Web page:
Couples should also be made aware of strategies to achieve this: for instance, where they are ‘the secondary parent’ (due, for example, to their working hours), fathers should consciously hold their babies a lot during non-working hours, such as on family outings.

    It is vitally important to recognise that once you start talking about parenting in the context of primary, secondary or even tertiary carers you initiate a process which excludes one parent from the chid’s life. Two parents, two carers, an egg fertilised, a child. It’s really that simple.

    Kind regards

    • Fatherhood Institute says:

      Absolutely – this isn’t just about biological parents. Re the ‘secondary parent’ point, we are making a specific point here about the many couples who divide the earning and caring in such a way that one parent (usually the father) spends less time doing hands-on caring. This is not in any way intended to be read pejoratively.

  • nongenderbias9 says:


    I find it difficult to accept that the term “secondary parent” is not a pejorative statement in the context of two parents who bring children into the world and want to care for them. Surely this is the heart of the problem. The emotional investment of the two people who bring a child into the world is total and unequivocal.
    I don’t see how you can say one parent’s love is more important than another. That’s a bit like playing God isn’t it?

    Even though the political and social reality of two parents living apart may be that the responsibiliies and care become unevenly distributed between the two, the reality (love if you like) is that both parents are emotionally entwined in their offspring.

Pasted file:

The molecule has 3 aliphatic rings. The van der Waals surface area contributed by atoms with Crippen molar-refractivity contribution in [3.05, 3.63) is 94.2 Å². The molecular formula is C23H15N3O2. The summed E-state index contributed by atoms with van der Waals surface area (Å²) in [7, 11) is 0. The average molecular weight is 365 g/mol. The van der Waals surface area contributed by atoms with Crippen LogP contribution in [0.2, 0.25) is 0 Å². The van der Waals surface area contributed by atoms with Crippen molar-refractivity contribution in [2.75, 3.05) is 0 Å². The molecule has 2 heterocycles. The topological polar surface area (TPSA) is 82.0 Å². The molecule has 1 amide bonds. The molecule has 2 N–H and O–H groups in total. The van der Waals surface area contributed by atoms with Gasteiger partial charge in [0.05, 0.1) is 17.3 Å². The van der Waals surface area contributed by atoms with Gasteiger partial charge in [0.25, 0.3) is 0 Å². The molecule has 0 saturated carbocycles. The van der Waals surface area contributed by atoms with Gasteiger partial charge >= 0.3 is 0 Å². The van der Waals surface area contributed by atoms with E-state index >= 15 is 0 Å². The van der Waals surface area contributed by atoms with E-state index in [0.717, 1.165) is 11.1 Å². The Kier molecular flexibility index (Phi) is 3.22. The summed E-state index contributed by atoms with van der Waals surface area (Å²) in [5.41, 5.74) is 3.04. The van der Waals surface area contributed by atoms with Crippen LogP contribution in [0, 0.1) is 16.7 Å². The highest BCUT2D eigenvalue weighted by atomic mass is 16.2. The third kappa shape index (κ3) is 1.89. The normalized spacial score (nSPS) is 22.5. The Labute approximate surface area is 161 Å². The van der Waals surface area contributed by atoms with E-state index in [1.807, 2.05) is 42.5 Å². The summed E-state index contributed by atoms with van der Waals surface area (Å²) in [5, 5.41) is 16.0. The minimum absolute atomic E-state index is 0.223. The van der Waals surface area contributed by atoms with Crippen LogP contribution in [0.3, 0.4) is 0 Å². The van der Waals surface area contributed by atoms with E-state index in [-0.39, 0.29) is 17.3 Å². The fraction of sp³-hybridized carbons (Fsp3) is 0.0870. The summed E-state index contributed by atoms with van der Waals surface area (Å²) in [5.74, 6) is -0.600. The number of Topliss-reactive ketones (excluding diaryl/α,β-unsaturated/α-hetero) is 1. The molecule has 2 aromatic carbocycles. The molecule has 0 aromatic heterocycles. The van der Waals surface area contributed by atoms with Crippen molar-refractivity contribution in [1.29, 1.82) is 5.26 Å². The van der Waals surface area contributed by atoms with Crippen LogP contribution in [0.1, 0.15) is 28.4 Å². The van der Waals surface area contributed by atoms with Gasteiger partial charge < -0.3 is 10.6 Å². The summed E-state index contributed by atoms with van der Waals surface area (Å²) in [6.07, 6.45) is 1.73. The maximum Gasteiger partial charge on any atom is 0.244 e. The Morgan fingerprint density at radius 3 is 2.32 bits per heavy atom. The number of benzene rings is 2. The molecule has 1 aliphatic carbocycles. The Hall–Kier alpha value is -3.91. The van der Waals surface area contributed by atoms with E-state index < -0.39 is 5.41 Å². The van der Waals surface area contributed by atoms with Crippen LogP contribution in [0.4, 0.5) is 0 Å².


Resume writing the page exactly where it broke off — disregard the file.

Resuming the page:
I also feel uneasy about father’ being replaceable with another one. We live in a society where women have so much power in childcare that father rarely gets a look in. To make it easier for women to swop fathers through the multiple relationships they may have seems to be damaging for the real fathers relationship to his children and also destructive to the “family unit” resulting in the collapse of the childs relationship not only with the father but also to generations on the paternal side of the family.

    It behoves the parents to allow each other the time needed for each to carry on parenting. As a society we need to assist them in this endeavour, instead of encouraging the relentless drive toward mothers as single and exclusive parents that exists today.

    Kind regards

    • Fatherhood Institute says:

      Thanks for your comments, but just to confirm, the research summary doesn’t talk about separation, and nor does it seek to use the term ‘secondary parent’ other than in the very specific context described.

  • nongenderbias9 says:


    Thanks for compiling this information as it specifically relates to fathers. I have been trying to place it in the context of how our Institutions treat fathers in present day child care environments.

    Why for instance do we try to keep young unmarried fathers away from their children if they have such an important role to play? I remember a previous article of yours made the point that under 18 unmarried fathers weren’t allowed to sleep overnight with their child. I have experience of this myself when accompanying a Social Worker, mother and child. The mother and child had been shifted around to at least four different address’s over a period of time, the Social Worker hoping that the young mother would take responsibility showing that she could care for her child and have a life for herself at the same time. This didn’t happen and eventually Social Services took the child off the mother. I met the father on one occasion and felt immediately sorry that he was being forced by the rules of society to miss so much of his and his child’s upbringing.